Coping with Unemployment
When you lose your job, not only is your usual source of income gone, but also your personal work relationships, daily structures, and an important sense of self-purpose. Unemployment can be, and often is, a shock to your whole system. You can experience some of the same feelings and stresses that you would if you were seriously injured, going through a divorce, or mourning the loss of a loved one. You can go through some or all of the stages of grieving just as you would with any other major loss.
You will probably feel as if you are on an emotional roller-coaster. You may be shocked, angry, or deny that anything bad has happened to you. You will probably worry or feel anxious about how you are going to pay the bills. This can also make you feel frustrated and depressed. Feelings of frustration, anger, hope and excitement will all come and go while you are looking for a new job.
The roller-coaster ride can often keep going until you find a new job. If you have recently lost your job, we hope this pamphlet will help you to understand that you are not alone in your feelings and to help you cope with the difficulties of unemployment.
Your job is a very important part of your self-esteem. When you lose your job, your self-esteem may be diminished. You may even begin to feel worthless; it is a common response.
Try to be realistic about why you lost your job. Was it something beyond your control, such as financial problems or political decisions within the company? Or were you somehow responsible?
If you decide you really were responsible for losing your job, do something to improve your job skills. There may be programs available through your local Canada Employment Centre or other community organizations. You can also check out the local library and bookstores for books on improving job skills.
What About Money?
You have a right to claim unemployment or welfare benefits that you are entitled to, and you should do it as soon as you possibly can. There is nothing wrong about doing so.
At the same time, start thinking about how to reduce your regular living expenses. Find out about sources of low-cost entertainment, recreation, food and clothing in your community. If you have a family, everyone will need to be involved in making plans to cope with a reduced income.
Create a New Daily Routine
A job forms a large part of your daily schedule. When you lose your job, it is important for you to build and maintain a new routine. Your search for a new job will, no doubt, take a large part of your new schedule, but it will likely not take up all your time. Remember to maintain recreation and leisure time for yourself. Try to live as normally as you can while you are unemployed.
Reach Out for Support
We all need to share our burdens. When we do, problems can be put into a better perspective and can seem less difficult.
Talk to your family and friends about the problems you are facing while you are unemployed. Their caring and support can help you cope during this period. You will, no doubt, find they care about you and that you are important to them whether or not you have a job.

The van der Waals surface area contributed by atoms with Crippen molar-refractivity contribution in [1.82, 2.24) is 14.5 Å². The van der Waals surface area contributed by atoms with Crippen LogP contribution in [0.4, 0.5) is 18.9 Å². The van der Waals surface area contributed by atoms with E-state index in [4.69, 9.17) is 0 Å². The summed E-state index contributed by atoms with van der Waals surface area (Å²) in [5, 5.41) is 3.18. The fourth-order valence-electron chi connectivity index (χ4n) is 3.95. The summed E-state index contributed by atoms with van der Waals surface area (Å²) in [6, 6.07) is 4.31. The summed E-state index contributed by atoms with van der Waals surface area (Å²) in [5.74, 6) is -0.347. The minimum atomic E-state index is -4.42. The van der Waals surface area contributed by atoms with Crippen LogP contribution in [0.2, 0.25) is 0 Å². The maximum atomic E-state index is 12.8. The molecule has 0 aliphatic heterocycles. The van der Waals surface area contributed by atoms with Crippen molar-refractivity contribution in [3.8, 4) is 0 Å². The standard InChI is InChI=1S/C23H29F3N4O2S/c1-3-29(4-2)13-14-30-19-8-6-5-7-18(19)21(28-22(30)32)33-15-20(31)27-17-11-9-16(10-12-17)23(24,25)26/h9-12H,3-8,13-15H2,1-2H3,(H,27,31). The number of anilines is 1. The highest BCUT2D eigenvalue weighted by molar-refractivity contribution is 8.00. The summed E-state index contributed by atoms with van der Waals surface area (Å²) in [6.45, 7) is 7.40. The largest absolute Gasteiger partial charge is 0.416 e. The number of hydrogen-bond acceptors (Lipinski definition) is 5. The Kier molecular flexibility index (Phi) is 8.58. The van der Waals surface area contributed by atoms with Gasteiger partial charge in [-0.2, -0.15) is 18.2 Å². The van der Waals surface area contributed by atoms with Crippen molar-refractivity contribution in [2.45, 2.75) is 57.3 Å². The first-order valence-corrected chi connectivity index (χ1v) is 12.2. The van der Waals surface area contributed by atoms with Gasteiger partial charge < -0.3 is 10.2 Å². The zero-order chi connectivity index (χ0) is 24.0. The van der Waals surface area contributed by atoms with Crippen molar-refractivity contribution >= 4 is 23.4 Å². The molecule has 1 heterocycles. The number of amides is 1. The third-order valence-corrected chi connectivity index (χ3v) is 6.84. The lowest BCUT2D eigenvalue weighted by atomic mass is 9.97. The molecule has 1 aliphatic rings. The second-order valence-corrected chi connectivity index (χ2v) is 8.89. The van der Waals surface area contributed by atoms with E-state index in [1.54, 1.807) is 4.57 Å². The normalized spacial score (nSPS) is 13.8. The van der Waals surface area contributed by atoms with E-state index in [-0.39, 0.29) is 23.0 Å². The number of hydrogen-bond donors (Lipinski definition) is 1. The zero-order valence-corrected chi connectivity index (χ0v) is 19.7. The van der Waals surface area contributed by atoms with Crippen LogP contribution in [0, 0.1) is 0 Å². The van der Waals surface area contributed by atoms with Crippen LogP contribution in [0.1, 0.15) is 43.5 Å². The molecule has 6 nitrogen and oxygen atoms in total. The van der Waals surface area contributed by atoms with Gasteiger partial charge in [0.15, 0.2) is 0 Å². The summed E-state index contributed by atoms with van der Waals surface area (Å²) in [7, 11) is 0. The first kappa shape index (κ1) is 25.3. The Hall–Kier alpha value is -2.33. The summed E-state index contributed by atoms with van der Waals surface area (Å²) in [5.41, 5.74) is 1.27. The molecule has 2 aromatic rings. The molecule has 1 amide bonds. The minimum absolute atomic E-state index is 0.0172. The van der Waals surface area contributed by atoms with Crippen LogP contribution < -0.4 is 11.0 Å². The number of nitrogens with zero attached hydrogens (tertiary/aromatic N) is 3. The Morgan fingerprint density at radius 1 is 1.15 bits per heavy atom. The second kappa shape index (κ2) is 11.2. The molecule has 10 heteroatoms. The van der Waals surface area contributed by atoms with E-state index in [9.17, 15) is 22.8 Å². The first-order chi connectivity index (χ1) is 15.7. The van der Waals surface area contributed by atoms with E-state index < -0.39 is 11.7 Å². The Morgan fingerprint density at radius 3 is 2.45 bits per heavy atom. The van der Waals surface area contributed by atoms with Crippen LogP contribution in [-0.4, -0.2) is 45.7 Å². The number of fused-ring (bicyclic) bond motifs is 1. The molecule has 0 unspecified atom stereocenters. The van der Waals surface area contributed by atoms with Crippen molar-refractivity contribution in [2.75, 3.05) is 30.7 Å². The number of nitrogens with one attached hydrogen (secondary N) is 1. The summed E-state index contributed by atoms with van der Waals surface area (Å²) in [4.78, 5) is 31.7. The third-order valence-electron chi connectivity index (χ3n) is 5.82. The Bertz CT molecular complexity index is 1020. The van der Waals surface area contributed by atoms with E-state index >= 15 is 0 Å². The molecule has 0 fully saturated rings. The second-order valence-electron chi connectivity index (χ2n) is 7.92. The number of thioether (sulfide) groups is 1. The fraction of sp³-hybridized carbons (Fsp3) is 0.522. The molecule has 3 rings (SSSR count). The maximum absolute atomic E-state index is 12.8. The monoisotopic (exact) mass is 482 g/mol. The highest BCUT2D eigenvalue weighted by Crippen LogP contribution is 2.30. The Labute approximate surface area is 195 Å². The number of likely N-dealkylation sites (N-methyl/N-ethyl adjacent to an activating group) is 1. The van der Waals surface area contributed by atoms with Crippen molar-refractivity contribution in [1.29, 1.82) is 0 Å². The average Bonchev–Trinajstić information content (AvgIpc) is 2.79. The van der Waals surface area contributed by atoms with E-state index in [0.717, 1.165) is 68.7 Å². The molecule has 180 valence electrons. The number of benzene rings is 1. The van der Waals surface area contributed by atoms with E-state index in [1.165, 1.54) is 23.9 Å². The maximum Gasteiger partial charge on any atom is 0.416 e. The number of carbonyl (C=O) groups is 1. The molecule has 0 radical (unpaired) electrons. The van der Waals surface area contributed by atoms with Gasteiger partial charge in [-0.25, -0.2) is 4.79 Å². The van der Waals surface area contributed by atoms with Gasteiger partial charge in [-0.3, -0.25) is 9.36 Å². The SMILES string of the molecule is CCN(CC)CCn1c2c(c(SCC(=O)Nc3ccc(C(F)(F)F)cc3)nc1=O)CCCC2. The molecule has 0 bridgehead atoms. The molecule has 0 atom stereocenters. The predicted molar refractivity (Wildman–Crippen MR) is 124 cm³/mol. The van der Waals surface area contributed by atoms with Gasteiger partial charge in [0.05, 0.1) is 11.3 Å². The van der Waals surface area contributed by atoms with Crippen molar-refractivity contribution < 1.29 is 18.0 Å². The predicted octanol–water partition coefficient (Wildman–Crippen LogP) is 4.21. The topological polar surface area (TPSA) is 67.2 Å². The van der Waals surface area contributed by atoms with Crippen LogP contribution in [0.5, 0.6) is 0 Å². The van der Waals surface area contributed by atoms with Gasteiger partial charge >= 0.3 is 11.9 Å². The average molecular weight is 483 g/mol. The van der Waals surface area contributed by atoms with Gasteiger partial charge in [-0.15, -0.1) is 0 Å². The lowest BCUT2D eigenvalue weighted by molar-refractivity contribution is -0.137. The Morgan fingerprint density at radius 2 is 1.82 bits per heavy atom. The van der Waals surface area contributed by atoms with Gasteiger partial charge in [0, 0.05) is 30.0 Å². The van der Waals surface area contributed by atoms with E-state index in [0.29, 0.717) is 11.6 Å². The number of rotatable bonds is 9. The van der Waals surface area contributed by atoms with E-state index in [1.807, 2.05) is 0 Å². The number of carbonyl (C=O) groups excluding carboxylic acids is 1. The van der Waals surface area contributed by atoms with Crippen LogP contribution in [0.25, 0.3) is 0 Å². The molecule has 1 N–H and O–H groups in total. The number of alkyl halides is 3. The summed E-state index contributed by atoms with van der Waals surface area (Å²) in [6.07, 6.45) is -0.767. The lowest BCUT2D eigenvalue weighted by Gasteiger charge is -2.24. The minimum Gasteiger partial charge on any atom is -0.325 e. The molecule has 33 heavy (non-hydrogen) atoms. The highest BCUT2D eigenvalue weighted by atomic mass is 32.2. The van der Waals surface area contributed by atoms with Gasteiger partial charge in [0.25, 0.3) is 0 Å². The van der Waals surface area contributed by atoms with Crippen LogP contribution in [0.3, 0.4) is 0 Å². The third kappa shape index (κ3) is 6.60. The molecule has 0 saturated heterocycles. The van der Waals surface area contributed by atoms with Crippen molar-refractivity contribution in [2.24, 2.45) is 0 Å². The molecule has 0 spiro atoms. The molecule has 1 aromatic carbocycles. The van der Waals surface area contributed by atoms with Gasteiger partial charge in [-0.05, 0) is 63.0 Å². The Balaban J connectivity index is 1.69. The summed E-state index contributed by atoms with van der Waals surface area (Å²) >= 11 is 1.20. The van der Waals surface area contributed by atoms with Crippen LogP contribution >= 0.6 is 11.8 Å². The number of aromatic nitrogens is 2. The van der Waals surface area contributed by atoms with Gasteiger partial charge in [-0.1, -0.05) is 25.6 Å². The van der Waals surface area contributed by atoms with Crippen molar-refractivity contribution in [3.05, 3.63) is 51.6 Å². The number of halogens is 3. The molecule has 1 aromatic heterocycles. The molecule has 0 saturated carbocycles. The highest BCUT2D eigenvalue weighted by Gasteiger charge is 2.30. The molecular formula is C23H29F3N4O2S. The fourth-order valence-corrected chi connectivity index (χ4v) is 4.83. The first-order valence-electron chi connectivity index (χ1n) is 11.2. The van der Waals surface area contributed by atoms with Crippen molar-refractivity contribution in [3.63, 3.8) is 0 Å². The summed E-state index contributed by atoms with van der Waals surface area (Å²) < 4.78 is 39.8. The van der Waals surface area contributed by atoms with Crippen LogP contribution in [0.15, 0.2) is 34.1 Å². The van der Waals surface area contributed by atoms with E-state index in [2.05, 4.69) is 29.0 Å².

Remember, family and friends can also be a valuable source for suggestions and may even help you find a new job. In addition to family and friends, check out local organizations for programs designed to assist unemployed people with building their self-confidence and improving job search skills. Self-help groups may also be available in your area to help you cope with the changes in your life.
If you feel your problems are too overwhelming, talk to your family doctor about seeing a mental health professional.
To help you keep your stress level down, your confidence up, and your health and relationships strong, you should develop some special strategies while you are unemployed, such as:
- Establish a daily schedule including a regular time for job search activities.
- Set daily goals that you know you can accomplish. Go for a walk, go to the library, call a friend.
- Contact the local Canada Employment Centre or other employment counselling service for information on programs in your community.
- Use your networks. Tell everyone you know what kind of work you are looking for, and ask if they know of any jobs or any companies that employ people with your skills. Your friends, relatives and acquaintances may not think of mentioning contacts to you because they don’t have a clear idea of what kind of work you are looking for. Remember, many people get their jobs through “word of mouth.”
- Read some books or take a workshop on stress management techniques. Everyone is under extra stress when unemployed, and you could save yourself and your family from additional emotional strain if you learn some effective stress management skills.
- Volunteer to help someone else. Both of you will feel better.
- Keep busy and stay active outside your home. Isolating yourself at home will not get you a new job and can lead to additional mental and emotional stress.
- Reward yourself on a regular basis for your efforts.
- Before you go to bed, prepare a written plan for the next day. It will give you a reason to get up in the morning.
- Pursue the hobby you always wanted but never seemed to have time for.
- Check into new career opportunities or the possibility of continuing your education.
- Keep regular hours, and get regular exercise. Limit your intake of caffeine, cigarettes and alcohol. When you do get a job, you want to be in good shape for it.
Do You Need More Help?
If you are unemployed and need further information on the community resources and programs for job search skills, career counselling and support, contact a community organization such as the Canadian Mental Health Association, which can help you find additional support.